Two weeks ago, Barclays shocked many market participants when it suspended, until further notice, any further sales from inventory and any further issuances of its iPath Series B S&P 500 VIX Short-Term Futures ETN (VXX) – among the most utilized VIX proxies in the market – and its iPath Pure Beta Crude Oil ETN (ticker OIL)
According to a press release at the time, the suspension was because “Barclays does not currently have sufficient issuance capacity to support further sales from inventory and any further issuances of the ETNs.”
But the brief statement left market participants with more questions than answers. Since the suspension, VXX has entirely decoupled from its underlying asset (VIX) and also other VIX-based trackers such as VIXY (but we note that OIL and Crude oil prices remain tightly coupled since the suspension)…
And now we get some more color on why Barclays suspended the two ETNs as the bank released a somewhat opaque statement admitting that it “over-issued” structured notes related to one or both of these ETNs…
“As part of its structured products business, Barclays Bank PLC (“BBPLC”), a subsidiary of Barclays PLC (“BPLC”), is a frequent issuer of structured notes and exchange traded notes in the United States and elsewhere. These securities are often issued to meet actual and anticipated client demand for such securities.
BBPLC has determined that the securities offered and sold under its US shelf registration statement during a period of approximately one year exceeded the registered amount (such excess, the “Affected Securities”) giving rise to a right of rescission among certain purchasers of Affected Securities requiring BBPLC to repurchase the Affected Securities at their original purchase price. As a result, BBPLC has elected to conduct a rescission offer to eligible purchasers of the Affected Securities. Details of the rescission offer will be published by BBPLC in due course.”
As The FT reports, a footnote reveals that Barclays had a registered maximum offering size of $20.8bn for its ETNs, and exceeded that by about $15.2bn.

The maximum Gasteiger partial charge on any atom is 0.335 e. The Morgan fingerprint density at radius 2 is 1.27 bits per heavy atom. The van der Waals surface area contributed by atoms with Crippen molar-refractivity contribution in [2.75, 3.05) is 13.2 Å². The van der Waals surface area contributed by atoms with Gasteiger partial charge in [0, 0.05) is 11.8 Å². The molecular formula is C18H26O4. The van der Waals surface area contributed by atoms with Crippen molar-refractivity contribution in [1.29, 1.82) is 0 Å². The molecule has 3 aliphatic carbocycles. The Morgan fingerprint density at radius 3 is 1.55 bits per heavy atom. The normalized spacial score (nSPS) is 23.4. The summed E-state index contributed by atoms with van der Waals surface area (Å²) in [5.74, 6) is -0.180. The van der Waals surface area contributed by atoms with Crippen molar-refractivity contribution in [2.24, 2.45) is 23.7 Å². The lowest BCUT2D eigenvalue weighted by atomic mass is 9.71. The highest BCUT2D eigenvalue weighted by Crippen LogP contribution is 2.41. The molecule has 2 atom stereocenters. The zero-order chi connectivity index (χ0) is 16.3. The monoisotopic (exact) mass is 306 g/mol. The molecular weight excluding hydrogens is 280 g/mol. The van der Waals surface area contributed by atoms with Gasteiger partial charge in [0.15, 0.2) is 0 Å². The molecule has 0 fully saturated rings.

Quite the miss. Those securities now have to be bought back at the original purchase price, and incur the estimated $600 million loss.
“Based on current market prices of the Affected Securities and the estimated pool of potentially eligible purchasers electing to participate in the rescission offer, Barclays expects the rescission losses (net of tax) to be c.£450m…“
The approximate $600 million loss is ‘net of tax’ so is actually a considerably larger hit to the top-line.
Barclays does not expect the loss to materially impact its regulatory capital ratio (which it expected to be in the middle of the 13-14% target range as at 31 March 2022), but it is material enough to delay the beginning of the bank’s buyback program…
“Due to the current proximity to its closed period, the £1bn share buyback programme announced on 23 February 2022 as part of FY21 Results is now expected to commence in Q222 following the publication of BPLC’s Q122 Results Announcement.”
There will now be an investigation – both internal and by regulators – to clarify just WTF happened here
“Barclays has commissioned an independent review of the facts and circumstances relating to this matter including, among other things, the control environment related to such issuances. Separately, regulatory authorities are conducting inquiries and making requests for information.”
We are sure they will get to the bottom of this… and ‘no wrongdoing’ will be discovered. The mystery remains.
Barclays’ errors in issuing structured notes and exchange-traded notes in excess of registered amounts is more a blow to reputation than financials, with half of a near-$600 million hit expected to reverse (hedging) on conclusion of the rescission offer. The deferral of the 1 billion-pound buyback to 2Q from 1Q is disappointing, though again more a sentiment issue than anything fundamental.
– Jonathan Tyce, BI banking analyst
The error was called “basic”, “bizarre” and “embarrassing” by analysts, and Barclays said it was investigating the cause and fielding questions from regulators.
“This kind of seemingly basic error may shake confidence in the investment bank going forward,” said Fahed Kunwar, an analyst at Redburn.
“With a new management team in place, there are already questions on the ability of the investment bank to continue to its strong performance.”
And later this morning, Barclays shares are tumbling over 10% following reports that a major shareholder is selling about 575 million shares in a block trade that could fetch as much as 867 million pounds ($1.1 billion). (US ADRs shown below).
Bloomberg reports the price range is 147.50p to 150.75p per share or a 8.1% to 6.1% discount to the close, terms show.
The identity of the seller wasn’t disclosed. Barclays’ three largest shareholders are BlackRock, Vanguard and the Qatar Investment Authority, according to Bloomberg data.
So perhaps that “embarrassing” confidence-questioning over-issuance loss in structured notes is now priced in.
As a reminder, Chief Executive Officer C.S. Venkatakrishnan, who took charge of the lender last November, was the group’s chief risk officer at the time the registration document was filed.